Transformers VS Godzilla–Rodan would be turning in his grave. Pacific Rim is dim cgi that descends into a poor soap opera with a preposterous ending. Charlie played Charlie and was the only thing worth watching in this sad mess that even the gorgeous Idris Elba couldn’t save.
Oz the Great and Powerful would be more apt retitled as Oz the lackluster and disappointing. Starring a cast of current studio favorites, James Franco,Mila Kunis,Rachel Weisz and Michelle Williams to name a few. This gathering of a cast that should–could have pulled off the fantasy seemed to wander between over the top and flat observations. CGI replaced story and charm–of any kind is obvious in its absence. The slippery con man of James Franco is more cartoon than character, Mila Kunis masters the monotone with amazing precision. Michelle Williams is a great Barbie impersonator, leaving Rachel Weisz to give evil a good name. What should have been a charming rendition of a beloved American fantasy came off as actors lacking conviction, some nerds in a room piling as much FX as they could and a superficial glance at a beautifully created world. Liberties were taken–as filmmakers often do (Dorothy Gale the kissed girl), except this time it was more miss than hit. This movie seemed unable to decided if it was capturing the audience of the child or the adult–instead of being a great compilation of the two it misses out on both. Another disappointing adaptation of a truly wonderful story.
6.5/10 Should have respected the Author more and the self-indulgence less.
As I was working I suddenly became aware of a repetition in this book. There seemed to be a disappropriate amount of number four and turning left. Building four, room four, four streets, four floors, four people. And then everyone was turning left. Left into, left out of, left hand, left tilt. Finding this strange I stopped to consider the significance of numbers–at least the numbers in this story. The first place I came across was a numerology site that explained if number four was your life path number then you were steadfast, loyal and hardworking. It is not my life path number, but I was amazed at what else they linked to it. It is the Emperor in tarot, Saturn in astrology, chin in Iching,the element earth, red and orange aura. Perplexed as how all this interconnected I went to another site which then told me the cultural aspects of the number four.
Four is the fourth dimension where time is illusion yet is also manifestation, it is static whole and rational. There are four seasons, cardinal points, elements, four sides to a square and four arms to a cross. In Buddhism the Tree of Life has four limbs, for the Chinese four is the number of the earth, in the Kabbalah four is memory. It has multiple meanings in the Bible, Torah, Fibonacci, even to the amount of letters in a Deity’s name down to the name of a movie. It was becoming all too confusing and interconnected with things that had no relation to a small story from somewhere. So I left the esoteric ponderings to others, unless we all should really be measuring wooden kiosks in the street.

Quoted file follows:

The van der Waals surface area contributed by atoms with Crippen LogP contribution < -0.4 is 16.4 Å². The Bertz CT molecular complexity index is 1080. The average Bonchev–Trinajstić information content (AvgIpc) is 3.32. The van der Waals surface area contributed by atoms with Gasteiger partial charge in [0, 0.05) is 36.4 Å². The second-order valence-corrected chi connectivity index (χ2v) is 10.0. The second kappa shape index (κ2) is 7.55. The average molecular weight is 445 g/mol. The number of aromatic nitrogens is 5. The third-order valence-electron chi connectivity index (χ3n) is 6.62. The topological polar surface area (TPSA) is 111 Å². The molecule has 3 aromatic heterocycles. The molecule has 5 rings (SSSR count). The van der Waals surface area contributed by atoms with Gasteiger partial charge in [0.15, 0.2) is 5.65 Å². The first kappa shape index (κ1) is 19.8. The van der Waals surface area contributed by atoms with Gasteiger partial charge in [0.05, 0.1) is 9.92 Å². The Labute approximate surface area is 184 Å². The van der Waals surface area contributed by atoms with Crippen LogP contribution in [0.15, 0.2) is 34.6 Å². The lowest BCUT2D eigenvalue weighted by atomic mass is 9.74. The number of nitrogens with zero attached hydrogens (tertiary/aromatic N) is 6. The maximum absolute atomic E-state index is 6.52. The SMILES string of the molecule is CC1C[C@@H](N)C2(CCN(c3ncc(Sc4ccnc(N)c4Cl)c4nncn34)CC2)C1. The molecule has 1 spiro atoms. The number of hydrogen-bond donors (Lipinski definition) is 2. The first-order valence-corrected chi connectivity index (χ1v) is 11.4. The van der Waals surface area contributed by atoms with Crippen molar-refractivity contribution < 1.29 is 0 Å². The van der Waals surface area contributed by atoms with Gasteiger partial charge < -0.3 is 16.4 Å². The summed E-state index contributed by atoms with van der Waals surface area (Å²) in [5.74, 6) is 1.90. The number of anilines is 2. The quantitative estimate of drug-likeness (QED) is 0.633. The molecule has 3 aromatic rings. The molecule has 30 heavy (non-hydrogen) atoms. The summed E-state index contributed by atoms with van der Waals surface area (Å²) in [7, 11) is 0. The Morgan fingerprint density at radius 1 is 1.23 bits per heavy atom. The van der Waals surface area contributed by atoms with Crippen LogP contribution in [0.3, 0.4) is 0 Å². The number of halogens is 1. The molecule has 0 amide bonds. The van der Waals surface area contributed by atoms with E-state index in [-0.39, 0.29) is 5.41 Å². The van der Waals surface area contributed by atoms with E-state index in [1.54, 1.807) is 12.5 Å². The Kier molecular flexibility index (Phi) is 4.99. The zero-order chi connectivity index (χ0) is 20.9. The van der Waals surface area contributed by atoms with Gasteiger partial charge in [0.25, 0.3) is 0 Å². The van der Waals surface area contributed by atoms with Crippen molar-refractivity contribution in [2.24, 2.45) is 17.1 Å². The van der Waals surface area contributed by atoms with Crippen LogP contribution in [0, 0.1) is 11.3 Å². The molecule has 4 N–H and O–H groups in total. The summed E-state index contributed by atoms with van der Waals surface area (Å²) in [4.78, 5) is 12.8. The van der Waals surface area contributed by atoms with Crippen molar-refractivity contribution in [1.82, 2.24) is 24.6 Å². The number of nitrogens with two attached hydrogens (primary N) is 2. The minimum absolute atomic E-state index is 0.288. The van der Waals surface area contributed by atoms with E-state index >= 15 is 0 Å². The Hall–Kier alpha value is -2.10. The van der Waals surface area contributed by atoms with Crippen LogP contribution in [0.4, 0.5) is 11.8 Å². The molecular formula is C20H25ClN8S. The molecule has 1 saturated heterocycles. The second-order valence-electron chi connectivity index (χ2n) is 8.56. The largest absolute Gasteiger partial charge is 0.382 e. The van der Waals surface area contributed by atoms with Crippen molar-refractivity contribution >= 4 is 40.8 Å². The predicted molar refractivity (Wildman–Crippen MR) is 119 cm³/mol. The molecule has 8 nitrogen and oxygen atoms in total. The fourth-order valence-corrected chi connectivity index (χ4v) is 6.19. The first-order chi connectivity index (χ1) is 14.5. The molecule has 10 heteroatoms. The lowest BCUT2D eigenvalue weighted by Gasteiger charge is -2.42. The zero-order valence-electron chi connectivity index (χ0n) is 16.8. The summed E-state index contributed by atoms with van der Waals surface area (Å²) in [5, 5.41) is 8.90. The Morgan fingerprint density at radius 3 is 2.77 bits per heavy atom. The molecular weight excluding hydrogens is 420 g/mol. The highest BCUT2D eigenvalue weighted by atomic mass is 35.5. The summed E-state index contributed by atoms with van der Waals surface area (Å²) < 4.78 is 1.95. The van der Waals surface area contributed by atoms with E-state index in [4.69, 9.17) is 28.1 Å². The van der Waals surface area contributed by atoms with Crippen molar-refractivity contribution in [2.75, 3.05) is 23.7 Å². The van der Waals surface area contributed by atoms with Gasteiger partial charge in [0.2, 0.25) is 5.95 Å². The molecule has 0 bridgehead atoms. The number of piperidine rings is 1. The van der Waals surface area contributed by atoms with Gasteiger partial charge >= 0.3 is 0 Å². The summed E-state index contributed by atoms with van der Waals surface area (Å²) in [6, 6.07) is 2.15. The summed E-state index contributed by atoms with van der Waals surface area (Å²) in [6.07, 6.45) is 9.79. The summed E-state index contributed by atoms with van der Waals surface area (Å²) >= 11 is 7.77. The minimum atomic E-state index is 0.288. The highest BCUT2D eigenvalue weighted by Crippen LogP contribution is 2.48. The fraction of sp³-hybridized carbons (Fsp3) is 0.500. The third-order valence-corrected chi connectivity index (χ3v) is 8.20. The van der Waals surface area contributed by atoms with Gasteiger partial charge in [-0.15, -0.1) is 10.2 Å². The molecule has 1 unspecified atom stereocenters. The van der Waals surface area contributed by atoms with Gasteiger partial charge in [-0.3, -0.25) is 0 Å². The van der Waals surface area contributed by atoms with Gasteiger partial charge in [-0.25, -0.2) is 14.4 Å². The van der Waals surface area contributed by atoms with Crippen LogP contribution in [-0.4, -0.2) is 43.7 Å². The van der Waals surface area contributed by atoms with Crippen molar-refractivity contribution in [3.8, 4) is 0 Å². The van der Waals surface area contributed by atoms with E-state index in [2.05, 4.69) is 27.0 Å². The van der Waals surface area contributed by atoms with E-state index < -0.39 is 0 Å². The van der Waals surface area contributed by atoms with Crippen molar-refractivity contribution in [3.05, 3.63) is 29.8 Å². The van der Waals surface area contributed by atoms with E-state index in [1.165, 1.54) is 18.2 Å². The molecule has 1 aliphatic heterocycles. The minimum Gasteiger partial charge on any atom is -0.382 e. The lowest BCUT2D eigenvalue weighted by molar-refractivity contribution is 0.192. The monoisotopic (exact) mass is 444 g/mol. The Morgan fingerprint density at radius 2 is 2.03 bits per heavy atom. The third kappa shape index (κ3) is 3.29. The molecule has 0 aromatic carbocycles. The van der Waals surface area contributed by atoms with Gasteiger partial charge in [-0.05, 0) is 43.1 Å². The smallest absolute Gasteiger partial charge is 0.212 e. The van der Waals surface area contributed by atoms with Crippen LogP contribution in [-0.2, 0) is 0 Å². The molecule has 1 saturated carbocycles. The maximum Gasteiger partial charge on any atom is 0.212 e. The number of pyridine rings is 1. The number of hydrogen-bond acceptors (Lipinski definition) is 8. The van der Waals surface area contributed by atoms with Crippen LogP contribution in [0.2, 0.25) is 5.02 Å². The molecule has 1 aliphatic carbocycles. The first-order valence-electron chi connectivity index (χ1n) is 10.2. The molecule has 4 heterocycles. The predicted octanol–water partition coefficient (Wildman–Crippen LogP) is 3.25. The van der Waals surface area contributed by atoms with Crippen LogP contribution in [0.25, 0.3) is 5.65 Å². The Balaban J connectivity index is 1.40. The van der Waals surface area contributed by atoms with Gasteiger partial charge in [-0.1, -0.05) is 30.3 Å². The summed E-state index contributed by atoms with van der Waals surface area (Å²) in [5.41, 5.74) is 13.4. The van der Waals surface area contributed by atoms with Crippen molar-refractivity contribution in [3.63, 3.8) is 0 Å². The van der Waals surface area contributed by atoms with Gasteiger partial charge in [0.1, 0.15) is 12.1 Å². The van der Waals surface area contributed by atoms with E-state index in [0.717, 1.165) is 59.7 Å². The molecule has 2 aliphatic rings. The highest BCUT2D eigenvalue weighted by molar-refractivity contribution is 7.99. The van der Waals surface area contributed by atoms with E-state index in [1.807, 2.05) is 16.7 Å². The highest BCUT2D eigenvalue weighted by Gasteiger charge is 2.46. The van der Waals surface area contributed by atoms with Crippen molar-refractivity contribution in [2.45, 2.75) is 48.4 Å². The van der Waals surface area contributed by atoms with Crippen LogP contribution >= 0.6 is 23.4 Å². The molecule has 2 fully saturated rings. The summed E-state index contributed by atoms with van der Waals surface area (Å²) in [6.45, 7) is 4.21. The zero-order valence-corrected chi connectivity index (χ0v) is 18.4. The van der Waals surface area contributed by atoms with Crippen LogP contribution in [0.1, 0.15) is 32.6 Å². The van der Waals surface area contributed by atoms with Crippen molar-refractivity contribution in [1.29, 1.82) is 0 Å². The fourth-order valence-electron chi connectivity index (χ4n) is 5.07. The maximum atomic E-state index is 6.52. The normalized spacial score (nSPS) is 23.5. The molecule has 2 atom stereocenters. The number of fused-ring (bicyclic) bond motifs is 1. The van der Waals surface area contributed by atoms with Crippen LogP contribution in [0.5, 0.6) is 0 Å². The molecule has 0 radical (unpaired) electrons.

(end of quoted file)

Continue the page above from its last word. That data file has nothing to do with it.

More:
Whenever I reach the midpoint of a book I become inexplicably depressed and instead of celebrating the achievement I decide it is all rubbish and not worth the effort. I feel as if I have lost the thread of meaning that drives it all and suddenly it becomes no more than a wandering bunch of words. While I realise everyone has their own creative process, I do wonder if they go through such a low. Not only do I lose connection with the work I even doubt if there is any meaning or even purpose to the story. Usually, I continue through it and work on something else as I accept that time will solve this standstill. My latest work is one so alien to my usual style that I am left wondering if I can ever get back on that path. I am convinced that this happens to me because I do not make a well planned outline. Those who take the time to ensure they know exactly where their story should be will also know where it should go. For me, this is too limiting as I prefer to let it go where it takes me. This, of course, means there is always a corner I have no way out of, a back against a wall without ending and a resolution with too many threads. I have decided to write a thriller and do it via a very detailed and well thought out outline. The more I think about that outline–the longer it sits on the back burner. I suppose the price I pay for my method is to wander in circles for a while and hopefully find which door actually leads to the exit.Of course I expect to find Jojo there chewing on one of my shoes.